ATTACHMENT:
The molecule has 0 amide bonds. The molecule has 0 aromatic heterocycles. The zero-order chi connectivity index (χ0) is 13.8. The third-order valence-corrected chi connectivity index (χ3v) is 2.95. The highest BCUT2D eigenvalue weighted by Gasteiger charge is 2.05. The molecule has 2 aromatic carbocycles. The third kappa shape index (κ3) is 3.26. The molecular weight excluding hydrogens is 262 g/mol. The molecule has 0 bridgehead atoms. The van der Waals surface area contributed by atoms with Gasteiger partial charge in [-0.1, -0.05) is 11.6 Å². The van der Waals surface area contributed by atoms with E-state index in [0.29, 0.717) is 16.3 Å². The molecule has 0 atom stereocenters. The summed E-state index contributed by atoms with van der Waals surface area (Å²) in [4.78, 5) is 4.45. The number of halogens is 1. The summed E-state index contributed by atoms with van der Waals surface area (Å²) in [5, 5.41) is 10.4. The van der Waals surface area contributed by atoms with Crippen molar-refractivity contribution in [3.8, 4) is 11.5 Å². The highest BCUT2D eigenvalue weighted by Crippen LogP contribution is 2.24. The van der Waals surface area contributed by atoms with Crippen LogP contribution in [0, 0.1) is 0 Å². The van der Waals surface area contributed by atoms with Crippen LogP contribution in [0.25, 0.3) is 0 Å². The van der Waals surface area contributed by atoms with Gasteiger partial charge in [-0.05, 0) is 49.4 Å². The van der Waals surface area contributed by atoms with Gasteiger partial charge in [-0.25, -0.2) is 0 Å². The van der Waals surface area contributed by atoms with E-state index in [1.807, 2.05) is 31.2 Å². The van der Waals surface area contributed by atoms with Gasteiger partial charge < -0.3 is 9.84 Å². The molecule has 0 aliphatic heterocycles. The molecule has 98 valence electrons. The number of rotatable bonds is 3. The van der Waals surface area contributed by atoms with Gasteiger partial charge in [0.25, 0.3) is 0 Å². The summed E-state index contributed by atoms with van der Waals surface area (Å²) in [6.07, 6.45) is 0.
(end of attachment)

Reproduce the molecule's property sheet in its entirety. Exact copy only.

The molecule has 0 amide bonds. The molecule has 0 aromatic heterocycles. The zero-order chi connectivity index (χ0) is 13.8. The third-order valence-corrected chi connectivity index (χ3v) is 2.95. The highest BCUT2D eigenvalue weighted by Gasteiger charge is 2.05. The molecule has 2 aromatic carbocycles. The third kappa shape index (κ3) is 3.26. The molecular weight excluding hydrogens is 262 g/mol. The molecule has 0 bridgehead atoms. The van der Waals surface area contributed by atoms with Gasteiger partial charge in [-0.1, -0.05) is 11.6 Å². The van der Waals surface area contributed by atoms with E-state index in [0.29, 0.717) is 16.3 Å². The molecule has 0 atom stereocenters. The summed E-state index contributed by atoms with van der Waals surface area (Å²) in [4.78, 5) is 4.45. The number of halogens is 1. The summed E-state index contributed by atoms with van der Waals surface area (Å²) in [5, 5.41) is 10.4. The van der Waals surface area contributed by atoms with Crippen molar-refractivity contribution in [3.8, 4) is 11.5 Å². The highest BCUT2D eigenvalue weighted by Crippen LogP contribution is 2.24. The van der Waals surface area contributed by atoms with Crippen LogP contribution in [0, 0.1) is 0 Å². The van der Waals surface area contributed by atoms with Crippen LogP contribution in [0.25, 0.3) is 0 Å². The van der Waals surface area contributed by atoms with Gasteiger partial charge in [-0.05, 0) is 49.4 Å². The van der Waals surface area contributed by atoms with Gasteiger partial charge in [-0.25, -0.2) is 0 Å². The van der Waals surface area contributed by atoms with E-state index in [1.807, 2.05) is 31.2 Å². The van der Waals surface area contributed by atoms with Gasteiger partial charge < -0.3 is 9.84 Å². The molecule has 0 aliphatic heterocycles. The molecule has 98 valence electrons. The number of rotatable bonds is 3. The van der Waals surface area contributed by atoms with Gasteiger partial charge in [0.25, 0.3) is 0 Å². The summed E-state index contributed by atoms with van der Waals surface area (Å²) in [6.07, 6.45) is 0.